By Ralph Hood
Boiled peanuts will be the death of me yet.
Although the surgeon general has not yet announced it, boiled peanuts are addictive. I quit smoking decades ago, but for the life of me, I can’t stay off boiled peanuts.
It always starts the same way. I am driving along in rural Alabama, minding my own business, when the sign appears: “BOILED P-NUTS 3 MILES.” I vow not to stop. At the next sign, “BOILED P-NUTS 2 MILES,” my will power remains strong.
I make it by the “1 MILE” sign just fine, happy in the knowledge that I am, for the first time in my life, not going to stop at a boiled peanut stand. Then comes the sign that gets me: “HOT FRESH BOILED P-NUTS RIGHT HERE.” It’s not the “HOT” or “FRESH” that does me in. It’s the “RIGHT HERE” that gets me every time.
At the last second I hit the brakes and slide up to the boiled peanut stand. This neither irritates nor surprises the peanut man. He’s seen addicts before and recognizes a serious customer when he sees one.
There are boiled peanut stands, and then there are boiled peanut stands. The best have a fifty-five gallon drum over a fire. Steam hovers above and a tantalizing salty aroma demolishes any will power that might have survived the “RIGHT HERE” sign.
A dark liquid simmers in the drum. My wife, who is confused about a lot of things, describes this beautiful broth as “yucky.” This same woman happily eats beets, for crying out loud! There is no accounting for the taste of some people.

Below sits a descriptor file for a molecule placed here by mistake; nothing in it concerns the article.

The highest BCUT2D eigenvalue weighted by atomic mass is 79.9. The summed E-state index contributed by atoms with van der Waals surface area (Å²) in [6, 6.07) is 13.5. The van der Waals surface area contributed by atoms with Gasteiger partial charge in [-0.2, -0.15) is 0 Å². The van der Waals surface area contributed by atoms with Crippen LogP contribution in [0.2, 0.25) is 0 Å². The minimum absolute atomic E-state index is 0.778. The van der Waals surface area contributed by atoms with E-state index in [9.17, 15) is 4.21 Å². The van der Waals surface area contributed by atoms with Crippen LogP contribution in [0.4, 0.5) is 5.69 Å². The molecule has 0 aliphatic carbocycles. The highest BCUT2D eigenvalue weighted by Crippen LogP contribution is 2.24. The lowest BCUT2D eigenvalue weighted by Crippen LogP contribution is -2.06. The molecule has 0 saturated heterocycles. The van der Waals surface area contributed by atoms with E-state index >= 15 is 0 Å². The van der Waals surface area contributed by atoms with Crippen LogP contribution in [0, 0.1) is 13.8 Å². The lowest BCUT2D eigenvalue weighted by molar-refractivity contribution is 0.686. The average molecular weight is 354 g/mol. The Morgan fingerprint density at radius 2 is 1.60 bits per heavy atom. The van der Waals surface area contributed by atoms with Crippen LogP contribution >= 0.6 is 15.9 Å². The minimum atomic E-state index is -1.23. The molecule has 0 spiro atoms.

The peanut man, anxious to close his sale, dips up a batch of peanuts, much as a wine steward holds up a cork for sniffing. His dipper is an old metal pot with nail holes poked in the bottom. I guess it’s possible to get decent boiled peanuts from a store-bought dipper, but I’d be suspicious of any peanut man who didn’t have an old pot with nail holes in it. He probably wouldn’t be serious about the boiled peanut business.
(You can also buy boiled peanuts from a refrigerator, and there are even canned boiled peanuts. These, of course, are not the real thing at all, but just kept around to sell to Yankees and other foreigners).
To shorten an already long story, I head on down the road with a huge bag of boiled peanuts, and therein lies the danger.
It is impossible to shell boiled peanuts and stuff them into one’s mouth fast enough to satisfy one’s craving, which intensifies as more peanuts are eaten. Trying to shell, stuff and eat while driving on a two-lane country road (there are no P-NUT stands on the interstate) is a hazardous act ranking right up there with nude motorcycle racing.
I have at times found it necessary to pull off the road to devote my full attention to boiled peanut eating.
After a big bag of boiled peanuts, I usually swear off of them forever. This vow will be faithfully observed until the next “RIGHT HERE” sign.